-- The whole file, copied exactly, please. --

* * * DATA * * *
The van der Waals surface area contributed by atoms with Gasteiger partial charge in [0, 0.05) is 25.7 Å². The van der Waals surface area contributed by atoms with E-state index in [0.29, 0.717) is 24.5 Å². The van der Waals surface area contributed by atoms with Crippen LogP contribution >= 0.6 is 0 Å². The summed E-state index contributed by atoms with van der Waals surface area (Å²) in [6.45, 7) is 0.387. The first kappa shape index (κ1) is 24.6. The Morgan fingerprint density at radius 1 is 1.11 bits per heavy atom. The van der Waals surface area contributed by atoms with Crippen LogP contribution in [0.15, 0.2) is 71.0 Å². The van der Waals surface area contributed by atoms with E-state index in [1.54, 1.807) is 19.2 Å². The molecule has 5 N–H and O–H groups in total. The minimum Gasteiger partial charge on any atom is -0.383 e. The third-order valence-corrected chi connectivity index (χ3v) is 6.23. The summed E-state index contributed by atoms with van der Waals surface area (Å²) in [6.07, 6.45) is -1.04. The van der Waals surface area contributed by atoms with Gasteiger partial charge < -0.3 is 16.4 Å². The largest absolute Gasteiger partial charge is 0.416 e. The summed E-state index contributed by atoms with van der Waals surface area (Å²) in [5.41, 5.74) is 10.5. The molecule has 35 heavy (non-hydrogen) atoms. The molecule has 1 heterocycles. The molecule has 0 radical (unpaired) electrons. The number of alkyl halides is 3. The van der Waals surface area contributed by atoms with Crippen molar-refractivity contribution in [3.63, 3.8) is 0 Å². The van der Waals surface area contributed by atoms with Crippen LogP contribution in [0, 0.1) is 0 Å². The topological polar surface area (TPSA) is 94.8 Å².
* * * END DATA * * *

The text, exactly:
The van der Waals surface area contributed by atoms with Gasteiger partial charge in [0, 0.05) is 25.7 Å². The van der Waals surface area contributed by atoms with E-state index in [0.29, 0.717) is 24.5 Å². The van der Waals surface area contributed by atoms with Crippen LogP contribution >= 0.6 is 0 Å². The summed E-state index contributed by atoms with van der Waals surface area (Å²) in [6.45, 7) is 0.387. The first kappa shape index (κ1) is 24.6. The Morgan fingerprint density at radius 1 is 1.11 bits per heavy atom. The van der Waals surface area contributed by atoms with Crippen LogP contribution in [0.15, 0.2) is 71.0 Å². The van der Waals surface area contributed by atoms with E-state index in [1.54, 1.807) is 19.2 Å². The molecule has 5 N–H and O–H groups in total. The minimum Gasteiger partial charge on any atom is -0.383 e. The third-order valence-corrected chi connectivity index (χ3v) is 6.23. The summed E-state index contributed by atoms with van der Waals surface area (Å²) in [6.07, 6.45) is -1.04. The van der Waals surface area contributed by atoms with Gasteiger partial charge < -0.3 is 16.4 Å². The largest absolute Gasteiger partial charge is 0.416 e. The summed E-state index contributed by atoms with van der Waals surface area (Å²) in [5.41, 5.74) is 10.5. The molecule has 35 heavy (non-hydrogen) atoms. The molecule has 1 heterocycles. The molecule has 0 radical (unpaired) electrons. The number of alkyl halides is 3. The van der Waals surface area contributed by atoms with Crippen molar-refractivity contribution in [3.63, 3.8) is 0 Å². The van der Waals surface area contributed by atoms with Crippen LogP contribution in [0, 0.1) is 0 Å². The topological polar surface area (TPSA) is 94.8 Å².